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Exercise Precision Red—Combat Training

By LAC Aimee Wright

Evening approach: The RAAF C-130 J Hercules aircraft the RNZAF ALT facilitated at remote airfield, Sam Hill. (WN-10-0002-095).
Evening approach

Nine Royal New Zealand Air Force personnel deployed to Townsville on 18 June to participate in the Royal Australian Air Force (RAAF) Exercise Precision Red 2010. The Exercise enabled C-130 J Hercules pilots and aircrew to gain combat training and qualifications in preparation for deployment to the Middle East. It also provided the RNZAF Air Terminal Units a chance to learn new skills and how to operate under pressure and in harsher conditions. Leading Aircraftman Aimee Wright was there.

When we first arrived in Townsville five days were spent standardising our procedures with the Australians and learning some new ‘tricks’. We also managed to fit in some hard out Physical Training (PT) sessions by the pool.

From Townsville we left on a C-130 J Hercules to Rockhampton where the rest of our Australian contingent (23 personnel) were waiting to convey us into our home for the next two weeks—Sam Hill Airfield. Heavy rain greeted our day of set-up, but this didn’t faze ‘us Kiwis’! Within two days, we had created a fully operational air movements terminal, complete with air to ground communications, an operations tent, a passenger tent and even a ‘Joe room’ area to rest between flights.

Four days into our Exercise we went live, with flights starting on 28 June. From here we were into it with Engine Running On Loads and Off Loads (ERO’s). Most of the team had never been a part of ERO’s before so that in itself was an experience, but on top of that we were delivered with a lot of unexpected situations. Flights would turn up with next to no notification with on loads and off loads changing meaning we had to be flexible, ready to move and fill in any role as things came up.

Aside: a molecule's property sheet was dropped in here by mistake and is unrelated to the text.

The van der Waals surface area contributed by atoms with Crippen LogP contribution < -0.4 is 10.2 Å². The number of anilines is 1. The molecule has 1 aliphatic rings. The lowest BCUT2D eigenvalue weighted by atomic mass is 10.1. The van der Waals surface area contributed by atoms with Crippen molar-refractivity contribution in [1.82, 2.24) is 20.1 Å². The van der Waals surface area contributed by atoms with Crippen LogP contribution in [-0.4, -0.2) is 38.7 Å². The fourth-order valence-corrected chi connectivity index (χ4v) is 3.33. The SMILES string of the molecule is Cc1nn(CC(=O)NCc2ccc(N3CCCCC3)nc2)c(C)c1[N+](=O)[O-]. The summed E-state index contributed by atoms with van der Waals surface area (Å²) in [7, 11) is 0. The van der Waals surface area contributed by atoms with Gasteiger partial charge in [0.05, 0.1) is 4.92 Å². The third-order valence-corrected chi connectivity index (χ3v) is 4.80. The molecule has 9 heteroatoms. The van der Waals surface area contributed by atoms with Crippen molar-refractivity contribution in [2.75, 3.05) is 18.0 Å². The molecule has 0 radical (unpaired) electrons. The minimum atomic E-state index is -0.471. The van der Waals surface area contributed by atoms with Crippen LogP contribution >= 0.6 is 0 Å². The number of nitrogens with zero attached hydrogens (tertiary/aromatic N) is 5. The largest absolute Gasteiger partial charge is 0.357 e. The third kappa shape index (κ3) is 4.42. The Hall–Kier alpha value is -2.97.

We got stuck into all aspects of running an Air Movements Terminal, with a load team out on the tarmac and an operations team in charge of all communication and paperwork. This also meant we all had to be retrained in our Radio (RATEL) discipline and procedures.

During this first week of the Exercise we learned the importance of being proactive so that we could respond quickly. Communicating with each other was crucial, otherwise there was potential for operations to fall apart.

On top of our daily operations, PT was a must. Every morning at 0630hrs, before we started our working day, we were up and running—literally! It proved to be one of the best parts of our day—and we got to show the Aussies ‘what we Kiwis are made of’!

We all adapted well to the Aussie life style and managed to glean some of the Aussie’s Air Movements tricks. We headed home from the Exercise with a lot more experience and confidence in what we do and how much we already know.

More importantly, we showed our Anzac buddies what a fun but professional and adaptable team the RNZAF sent over.

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